# Airway Closure: The Model Problem

We model the airway wall as a long thin elastic shell which deforms in response to the external pressure and to the additional loads due to the surface tension of the liquid bridge. The liquid bridge is enclosed between two air-liquid interfaces (menisci) which meet the tube wall at a constant contact angle along a contact line whose position has to be determined as part of the solution. The pressure jump over the menisci implies that the tube wall is compressed more strongly in the region which is wetted by the liquid bridge. For zero gravity (or small Bond number) the menisci are surfaces of constant mean curvature. Here's a sketch of the model in an axisymmetric state:

Since we want to model non-axisymmetrically buckled tubes, the real model is slightly more complicated than indicated in the above sketch: We need two sets of surface coordinates to parametrise the tube wall and the meniscus. We also have to parametrise the position of the contact line on the tube wall. The following picture shows how this is done (only one half of the tube and one meniscus need to be modelled since the configuration is symmetric in the axial direction -- we cut the tube in the plane of symmetry at z=0).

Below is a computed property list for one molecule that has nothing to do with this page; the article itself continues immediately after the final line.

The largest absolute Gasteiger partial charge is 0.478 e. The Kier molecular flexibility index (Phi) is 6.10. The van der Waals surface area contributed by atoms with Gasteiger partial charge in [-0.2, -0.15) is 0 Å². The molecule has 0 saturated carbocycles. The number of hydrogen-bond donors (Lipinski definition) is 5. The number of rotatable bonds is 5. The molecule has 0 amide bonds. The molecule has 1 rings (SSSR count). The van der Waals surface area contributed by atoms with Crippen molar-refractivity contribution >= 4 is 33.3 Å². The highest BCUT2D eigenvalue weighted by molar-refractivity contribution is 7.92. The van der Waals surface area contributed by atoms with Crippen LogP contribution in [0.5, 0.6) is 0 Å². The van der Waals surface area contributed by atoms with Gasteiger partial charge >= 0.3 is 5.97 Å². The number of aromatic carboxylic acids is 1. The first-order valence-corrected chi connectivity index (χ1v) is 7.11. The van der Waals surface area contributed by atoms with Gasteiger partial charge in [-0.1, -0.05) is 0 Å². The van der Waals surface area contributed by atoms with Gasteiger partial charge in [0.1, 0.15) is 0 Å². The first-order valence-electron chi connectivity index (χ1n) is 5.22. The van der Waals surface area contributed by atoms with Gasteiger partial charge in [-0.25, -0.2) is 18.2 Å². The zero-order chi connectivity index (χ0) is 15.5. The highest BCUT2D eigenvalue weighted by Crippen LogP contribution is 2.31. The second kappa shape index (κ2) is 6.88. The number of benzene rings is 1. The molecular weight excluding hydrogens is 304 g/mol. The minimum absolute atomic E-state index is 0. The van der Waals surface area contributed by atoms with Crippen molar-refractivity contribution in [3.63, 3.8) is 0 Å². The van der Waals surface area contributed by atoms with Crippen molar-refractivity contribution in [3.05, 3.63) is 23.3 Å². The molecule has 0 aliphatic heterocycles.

To solve the problem mathematically/computationally, the wall deformation was described by geometrically non-linear shell theory, coupled to a variational description of the meniscus shape. A spine method was used to implement the parametric description of the meniscus shape. The resulting highly non-linear equations were discretised with Finite Element Methods and solved with a global Newton-Raphson method, embedded in an adaptive continuation technique.

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